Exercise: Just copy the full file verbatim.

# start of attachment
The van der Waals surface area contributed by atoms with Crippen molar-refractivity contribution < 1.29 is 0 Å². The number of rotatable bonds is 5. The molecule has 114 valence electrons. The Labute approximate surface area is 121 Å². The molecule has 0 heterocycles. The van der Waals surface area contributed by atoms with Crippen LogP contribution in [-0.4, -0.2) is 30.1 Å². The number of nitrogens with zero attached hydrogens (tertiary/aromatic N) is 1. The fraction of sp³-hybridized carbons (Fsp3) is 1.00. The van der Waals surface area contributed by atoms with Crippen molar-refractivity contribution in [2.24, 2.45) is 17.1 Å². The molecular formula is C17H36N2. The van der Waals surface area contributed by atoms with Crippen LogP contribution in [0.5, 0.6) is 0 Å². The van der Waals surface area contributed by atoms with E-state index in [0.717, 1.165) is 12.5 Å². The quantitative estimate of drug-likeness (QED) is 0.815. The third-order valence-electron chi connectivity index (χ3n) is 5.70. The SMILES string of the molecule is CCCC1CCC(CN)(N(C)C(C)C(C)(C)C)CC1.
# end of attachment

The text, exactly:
The van der Waals surface area contributed by atoms with Crippen molar-refractivity contribution < 1.29 is 0 Å². The number of rotatable bonds is 5. The molecule has 114 valence electrons. The Labute approximate surface area is 121 Å². The molecule has 0 heterocycles. The van der Waals surface area contributed by atoms with Crippen LogP contribution in [-0.4, -0.2) is 30.1 Å². The number of nitrogens with zero attached hydrogens (tertiary/aromatic N) is 1. The fraction of sp³-hybridized carbons (Fsp3) is 1.00. The van der Waals surface area contributed by atoms with Crippen molar-refractivity contribution in [2.24, 2.45) is 17.1 Å². The molecular formula is C17H36N2. The van der Waals surface area contributed by atoms with Crippen LogP contribution in [0.5, 0.6) is 0 Å². The van der Waals surface area contributed by atoms with E-state index in [0.717, 1.165) is 12.5 Å². The quantitative estimate of drug-likeness (QED) is 0.815. The third-order valence-electron chi connectivity index (χ3n) is 5.70. The SMILES string of the molecule is CCCC1CCC(CN)(N(C)C(C)C(C)(C)C)CC1.